Talking in Their Sleep Poem by Edith Matilda Thomas Summary, Notes and Line by Line Explanation in English for Students


Talking in Their Sleep” is a poem written by Edith Matilda Thomas, a 19th century American Poet. The poem was written in the collection of poetry named “A New Year’s Masque and Other Poems”. The poem is metaphorical in nature. The poet talks about the journey of life. The poet has emphasized the idea of patience, belief and hope through the life of apple tree, grass and flowers.

About the Poet:

Edith Matilda Thomas is a 19th century American Poet. She has published nearly 300 poems. She is one of the poet to capture the idea of modern city in the poem. The main theme behind her poems are romance, life and death. Some of her notable works include include The Round Year (1886), Lyrics and Sonnets (1887), Heaven and Earth (1889), The Flower from the Ashes (1915), etc. She died in 1925.


The poem “Talking in Their Sleep” contains three stanzas. Each stanza consists of ten internally rhyming lines. The poet has written this poem like a conversation between the apple tree, flower and grass.

Poetry Analysis:

Stanza 1:

“You think I am dead,”

   The apple tree said,

“Because I have never a leaf to show—

   Because I stoop,

   And my branches droop,

And the dull gray mosses over me grow!

But I’m still alive in trunk and shoot;

   The buds of next May

   I fold away—

But I pity the withered grass at my root.”

The apple tree starts the conversation in the first stanza. He conveys the message that he is alive to the readers. The apple tree says, I may seem dead as I have no leaves to show. The bare branches may seem like I am dead. The dull grey mosses over it.But the apple tree declares that he is still alive in its trunks and shoots. When the time comes for the apple tree to grow in May, it will prove the mistake of the poet. In the last line of the stanza, the apple tree regrets the grass decayed at its root. Here, the apple tree feels that grass lost its life in winter.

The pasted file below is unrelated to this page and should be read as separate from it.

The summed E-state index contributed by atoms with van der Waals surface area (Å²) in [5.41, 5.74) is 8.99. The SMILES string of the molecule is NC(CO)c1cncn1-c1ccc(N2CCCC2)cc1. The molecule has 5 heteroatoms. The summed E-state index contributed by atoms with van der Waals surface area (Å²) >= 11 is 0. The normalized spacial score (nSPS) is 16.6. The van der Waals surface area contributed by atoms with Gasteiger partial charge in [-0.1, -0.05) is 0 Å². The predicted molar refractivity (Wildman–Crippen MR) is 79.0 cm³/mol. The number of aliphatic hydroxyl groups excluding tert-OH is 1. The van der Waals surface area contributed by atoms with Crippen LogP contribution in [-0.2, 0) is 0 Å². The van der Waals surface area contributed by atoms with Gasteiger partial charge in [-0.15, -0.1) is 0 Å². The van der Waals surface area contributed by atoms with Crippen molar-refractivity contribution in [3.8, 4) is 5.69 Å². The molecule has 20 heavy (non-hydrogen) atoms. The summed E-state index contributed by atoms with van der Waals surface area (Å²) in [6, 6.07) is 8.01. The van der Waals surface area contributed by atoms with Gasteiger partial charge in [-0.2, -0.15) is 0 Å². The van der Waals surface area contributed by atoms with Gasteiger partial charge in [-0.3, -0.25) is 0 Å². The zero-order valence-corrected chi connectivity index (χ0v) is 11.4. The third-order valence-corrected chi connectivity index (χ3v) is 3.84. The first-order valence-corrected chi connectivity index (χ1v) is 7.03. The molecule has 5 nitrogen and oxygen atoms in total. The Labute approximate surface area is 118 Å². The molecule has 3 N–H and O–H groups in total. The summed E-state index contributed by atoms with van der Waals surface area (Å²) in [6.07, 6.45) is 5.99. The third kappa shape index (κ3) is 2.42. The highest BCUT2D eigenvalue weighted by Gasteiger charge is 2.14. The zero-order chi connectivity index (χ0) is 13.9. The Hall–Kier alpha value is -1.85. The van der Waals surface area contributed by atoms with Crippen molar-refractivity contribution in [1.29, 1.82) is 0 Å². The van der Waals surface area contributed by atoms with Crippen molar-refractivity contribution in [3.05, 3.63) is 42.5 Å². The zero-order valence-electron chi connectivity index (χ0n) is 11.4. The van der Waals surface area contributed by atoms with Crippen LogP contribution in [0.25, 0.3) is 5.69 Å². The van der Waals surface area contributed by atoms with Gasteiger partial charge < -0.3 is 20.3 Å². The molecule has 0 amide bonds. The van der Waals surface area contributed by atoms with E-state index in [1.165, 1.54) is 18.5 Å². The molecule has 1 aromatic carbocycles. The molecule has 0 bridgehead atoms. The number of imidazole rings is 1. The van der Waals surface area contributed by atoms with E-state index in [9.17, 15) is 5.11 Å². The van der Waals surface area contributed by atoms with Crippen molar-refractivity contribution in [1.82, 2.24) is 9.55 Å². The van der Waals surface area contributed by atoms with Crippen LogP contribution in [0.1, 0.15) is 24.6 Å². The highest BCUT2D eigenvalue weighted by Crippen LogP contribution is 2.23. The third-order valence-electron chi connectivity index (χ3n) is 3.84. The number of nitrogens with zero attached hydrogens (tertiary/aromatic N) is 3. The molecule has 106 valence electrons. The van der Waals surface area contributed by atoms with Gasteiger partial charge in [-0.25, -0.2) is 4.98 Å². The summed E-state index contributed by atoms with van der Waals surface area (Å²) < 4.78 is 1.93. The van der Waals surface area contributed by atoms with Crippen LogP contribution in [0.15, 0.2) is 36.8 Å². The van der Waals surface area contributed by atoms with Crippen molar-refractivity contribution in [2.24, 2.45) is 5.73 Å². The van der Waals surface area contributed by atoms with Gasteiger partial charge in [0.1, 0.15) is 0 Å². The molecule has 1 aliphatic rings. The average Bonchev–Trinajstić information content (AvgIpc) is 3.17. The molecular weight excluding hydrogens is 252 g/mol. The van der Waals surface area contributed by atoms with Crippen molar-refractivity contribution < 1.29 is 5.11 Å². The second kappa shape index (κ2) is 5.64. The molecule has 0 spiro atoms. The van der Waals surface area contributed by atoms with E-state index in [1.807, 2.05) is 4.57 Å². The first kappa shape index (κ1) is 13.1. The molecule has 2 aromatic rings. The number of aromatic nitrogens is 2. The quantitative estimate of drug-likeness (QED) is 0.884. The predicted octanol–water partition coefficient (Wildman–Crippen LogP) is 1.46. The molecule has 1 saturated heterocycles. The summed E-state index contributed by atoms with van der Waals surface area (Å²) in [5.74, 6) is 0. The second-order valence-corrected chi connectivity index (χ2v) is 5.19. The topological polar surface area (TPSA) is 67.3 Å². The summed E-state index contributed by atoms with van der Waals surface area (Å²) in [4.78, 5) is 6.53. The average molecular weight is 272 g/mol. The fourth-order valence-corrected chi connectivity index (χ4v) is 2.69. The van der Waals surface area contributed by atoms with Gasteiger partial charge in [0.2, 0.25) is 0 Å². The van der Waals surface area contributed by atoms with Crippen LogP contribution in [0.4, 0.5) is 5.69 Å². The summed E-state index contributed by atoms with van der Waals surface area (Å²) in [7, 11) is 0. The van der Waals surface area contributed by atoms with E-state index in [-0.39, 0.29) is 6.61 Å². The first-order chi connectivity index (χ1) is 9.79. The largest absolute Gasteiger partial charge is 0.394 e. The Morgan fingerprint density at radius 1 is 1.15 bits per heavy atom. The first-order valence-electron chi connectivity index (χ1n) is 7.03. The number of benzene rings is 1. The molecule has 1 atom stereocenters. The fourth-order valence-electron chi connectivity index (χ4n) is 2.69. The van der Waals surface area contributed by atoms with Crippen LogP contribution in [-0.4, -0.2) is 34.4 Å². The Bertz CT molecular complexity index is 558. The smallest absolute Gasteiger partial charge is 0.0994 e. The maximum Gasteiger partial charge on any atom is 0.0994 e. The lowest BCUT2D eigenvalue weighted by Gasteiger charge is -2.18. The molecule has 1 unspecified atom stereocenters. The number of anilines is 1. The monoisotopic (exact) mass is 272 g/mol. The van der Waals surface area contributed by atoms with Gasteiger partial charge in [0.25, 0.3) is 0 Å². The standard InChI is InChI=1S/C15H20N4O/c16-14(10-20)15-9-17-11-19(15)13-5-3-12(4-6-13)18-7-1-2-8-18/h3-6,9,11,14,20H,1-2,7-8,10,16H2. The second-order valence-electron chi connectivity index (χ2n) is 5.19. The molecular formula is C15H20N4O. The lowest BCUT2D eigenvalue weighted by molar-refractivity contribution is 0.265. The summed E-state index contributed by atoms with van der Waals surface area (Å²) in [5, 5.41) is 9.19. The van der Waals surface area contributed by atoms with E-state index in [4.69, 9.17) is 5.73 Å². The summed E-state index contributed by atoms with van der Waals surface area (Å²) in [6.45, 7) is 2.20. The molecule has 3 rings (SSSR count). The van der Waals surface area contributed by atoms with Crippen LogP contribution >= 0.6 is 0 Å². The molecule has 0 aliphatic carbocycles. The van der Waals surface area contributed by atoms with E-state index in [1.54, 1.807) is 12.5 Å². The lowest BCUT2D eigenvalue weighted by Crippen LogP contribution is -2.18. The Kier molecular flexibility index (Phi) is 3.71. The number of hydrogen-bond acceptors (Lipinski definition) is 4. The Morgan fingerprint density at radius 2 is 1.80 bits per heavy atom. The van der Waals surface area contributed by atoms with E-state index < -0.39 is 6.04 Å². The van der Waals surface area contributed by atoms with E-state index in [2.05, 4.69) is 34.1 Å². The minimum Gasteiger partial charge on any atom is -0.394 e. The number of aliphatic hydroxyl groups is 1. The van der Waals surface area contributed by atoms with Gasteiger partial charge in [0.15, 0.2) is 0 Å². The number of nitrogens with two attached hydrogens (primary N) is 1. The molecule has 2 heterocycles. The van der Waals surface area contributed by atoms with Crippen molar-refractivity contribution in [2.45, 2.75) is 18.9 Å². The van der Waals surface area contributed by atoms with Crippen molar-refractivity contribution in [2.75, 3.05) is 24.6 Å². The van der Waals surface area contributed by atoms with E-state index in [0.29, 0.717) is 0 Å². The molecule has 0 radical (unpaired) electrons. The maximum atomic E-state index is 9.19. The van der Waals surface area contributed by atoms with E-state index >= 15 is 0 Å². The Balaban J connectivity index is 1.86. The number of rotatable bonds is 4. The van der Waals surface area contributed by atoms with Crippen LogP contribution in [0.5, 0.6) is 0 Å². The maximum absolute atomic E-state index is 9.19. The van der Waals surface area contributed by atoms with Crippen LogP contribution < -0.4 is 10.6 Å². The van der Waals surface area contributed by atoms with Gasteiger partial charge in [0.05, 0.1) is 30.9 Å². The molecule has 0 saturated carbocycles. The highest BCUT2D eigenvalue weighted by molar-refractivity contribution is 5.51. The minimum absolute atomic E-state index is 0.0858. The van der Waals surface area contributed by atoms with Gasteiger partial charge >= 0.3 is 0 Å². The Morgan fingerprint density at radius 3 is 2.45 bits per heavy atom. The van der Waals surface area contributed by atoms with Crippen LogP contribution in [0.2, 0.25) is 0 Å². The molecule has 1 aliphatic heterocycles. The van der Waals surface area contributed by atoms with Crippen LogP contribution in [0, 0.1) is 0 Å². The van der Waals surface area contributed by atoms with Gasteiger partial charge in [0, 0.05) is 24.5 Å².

Stanza 2:

“You think I am dead,”

   The quick grass said,

“Because I have parted with stem and blade!

   But under the ground

   I am safe and sound

With the snow’s thick blanket over me laid.

I’m all alive, and ready to shoot,

   Should the spring of the year

   Come dancing here—

But I pity the flower without branch or root.”

By hearing the words of apple tree, the grass started to speak. The term “quick grass” refers to the quick response from the grass. It replies, though it has parted with stem and blade, it’s roots are safe under the ground. It tells the apple tree despite the spread of snow over it, the snow has failed to damage its roots. The grass informs, that he is waiting to shoot at the beginning of the spring season. Like apple, the grass feels sorry for flower as it has no branch or root to help him in the winter season.

Stanza 3:

“You think I am dead,”

   A soft voice said,

“Because not a branch or root I own.

   I never have died,

   But close I hide

In a plumy seed that the wind has sown.

Patient I wait through the long winter hours;

   You will see me again—

   I shall laugh at you then,

Out of the eyes of a hundred flowers.”

   The words of the grass made the flower speak in the last stanza. The flower speaks in a soft voice. The flower says I may look dead as I have no branches or roots. But it is not the truth. The flower tells that it is hiding in a pumy seed.So it is waiting patiently for the end winter season. It assures that the poet and others can see him again.He is ready to prove everyone wrong by laughing along with his fellow flowers.